Research Interests:Elucidating the functional contribution of glycan epitopes in normal and malignant processes Role of glycans and glycan-modifying enzymes in hematopoietic stem and progenitor cell maintenance and development
About Joseph T.Y. Lau
Dr. Joseph Lau joined the Faculty of Roswell Park Comprehensive Cancer Center in 1986 and in 2014 promoted to Distinguished Professor of Oncology and Distinguished Member of the Department of Molecular and Cellular Biology. Dr. Lau is a member of the Tumor Immunology and Immunotherapeutics Program. He received his training in Biochemistry and Ph.D. from Purdue University in 1981. Dr. Lau came to Roswell Park after postdoctoral traineeships at the Johns Hopkins School of Medicine under the directions of Dr. William Lennarz and subsequently Dr. Don Cleveland.
Roswell Park Comprehensive Cancer Center
- Professor of Oncology
- Distinguished Member
- Department of Molecular and Cellular Biology
Education and Training:
- 1981 - PhD - Biochemistry, Purdue University, W. Lafayette, IN
- Postdoctoral Fellow - Johns Hopkins School of Medicine
- American Society of Hematology
- Society of Glycobiology
The central thrusts of Dr. Lau’s research program are:
- elucidate the functional contribution of sialic acid epitopes in normal and malignant processes, and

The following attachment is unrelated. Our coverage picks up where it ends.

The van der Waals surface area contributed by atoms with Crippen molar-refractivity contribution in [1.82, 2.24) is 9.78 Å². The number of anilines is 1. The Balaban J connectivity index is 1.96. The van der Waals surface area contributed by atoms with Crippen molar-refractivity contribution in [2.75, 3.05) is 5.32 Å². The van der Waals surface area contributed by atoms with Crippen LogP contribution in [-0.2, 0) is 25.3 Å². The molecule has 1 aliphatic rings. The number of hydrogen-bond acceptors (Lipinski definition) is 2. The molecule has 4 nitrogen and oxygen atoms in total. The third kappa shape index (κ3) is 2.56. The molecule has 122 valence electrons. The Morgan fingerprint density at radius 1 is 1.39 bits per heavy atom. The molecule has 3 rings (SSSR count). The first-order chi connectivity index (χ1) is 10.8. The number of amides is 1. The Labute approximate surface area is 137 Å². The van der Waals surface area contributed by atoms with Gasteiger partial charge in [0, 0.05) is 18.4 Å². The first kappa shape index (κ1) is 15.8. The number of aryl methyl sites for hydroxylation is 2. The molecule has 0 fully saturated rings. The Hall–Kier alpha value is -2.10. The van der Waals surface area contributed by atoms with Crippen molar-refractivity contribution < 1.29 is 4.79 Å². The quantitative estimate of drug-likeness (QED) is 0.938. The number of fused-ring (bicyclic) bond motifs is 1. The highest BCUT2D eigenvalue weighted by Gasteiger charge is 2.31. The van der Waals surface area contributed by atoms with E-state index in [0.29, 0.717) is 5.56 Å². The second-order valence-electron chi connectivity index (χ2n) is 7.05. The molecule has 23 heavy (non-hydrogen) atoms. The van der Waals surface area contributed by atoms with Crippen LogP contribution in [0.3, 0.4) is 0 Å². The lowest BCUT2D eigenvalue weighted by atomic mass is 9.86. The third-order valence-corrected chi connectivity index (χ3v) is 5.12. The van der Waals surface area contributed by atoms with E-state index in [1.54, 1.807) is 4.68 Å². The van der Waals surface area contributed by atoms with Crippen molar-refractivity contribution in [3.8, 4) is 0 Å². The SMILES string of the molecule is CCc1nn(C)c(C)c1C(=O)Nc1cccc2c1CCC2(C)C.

- elucidate the molecular pathways that regulate the attachment of sialic acids.
The current main project is to examine the contribution of the sialyltransferase, ST6Gal-1, in innate and adaptive immune responses. There are a number of corollary projects to:
- examine the interaction between sialyltransferases and how this interaction influences the final outcome of sialyl-glycan structures;
- assess the biology roles of these sialyl epitopes and the cognate sialyltransferases in development of immune functions; and
- assess the influence of sialic acids in anti-tumor immunity.
The driving hypothesis of Dr. Lau’s research is that remodeling of cell surface glycan’s will alter critical tumor-host interactions, and understanding these interactions will offer clinical strategies that can lead to more effective anti-tumor immune responses and to investigate glycan-based molecular strategies for better clinical outcomes in bone marrow transplantations and in recovery from myeloablative conditions.
- Nasirikenari M, Lugade AA, Neelamegham S, Gao Z, Moremen KW, Bogner PN, Thanavala Y, Lau JTY. Recombinant Sialyltransferase Infusion Mitigates Infection-Driven Acute Lung Inflammation. Front Immunol. 2019;10:48. Epub 2019/02/20. doi: 10.3389/fimmu.2019.00048. PubMed PMID: 30778346; PMCID: PMC6369197.
- Irons EE, Lee-Sundlov MM, Zhu Y, Neelamegham S, Hoffmeister KM, Lau JT. B cells suppress medullary granulopoiesis by an extracellular glycosylation-dependent mechanism. Elife. 2019;8. Epub 2019/08/14. doi: 10.7554/eLife.47328. PubMed PMID: 31408003; PMCID: PMC6713473.
- Irons EE, Lau JTY. Systemic ST6Gal-1 Is a Pro-survival Factor for Murine Transitional B Cells. Front Immunol. 2018;9:2150. Epub 2018/10/09. doi: 10.3389/fimmu.2018.02150. PubMed PMID: 30294329; PMCID: PMC6159744.
- Manhardt CT, Punch PR, Dougher CWL, Lau JTY. Extrinsic sialylation is dynamically regulated by systemic triggers in vivo. J Biol Chem. 2017;292(33):13514-20. Epub 2017/07/19. doi: 10.1074/jbc.C117.795138. PubMed PMID: 28717006; PMCID: PMC5566511.
- Dougher CWL, Buffone A, Jr., Nemeth MJ, Nasirikenari M, Irons EE, Bogner PN, Lau JTY. The blood-borne sialyltransferase ST6Gal-1 is a negative systemic regulator of granulopoiesis. J Leukoc Biol. 2017;102(2):507-16. Epub 2017/05/28. doi: 10.1189/jlb.3A1216-538RR. PubMed PMID: 28550122; PMCID: PMC5505748.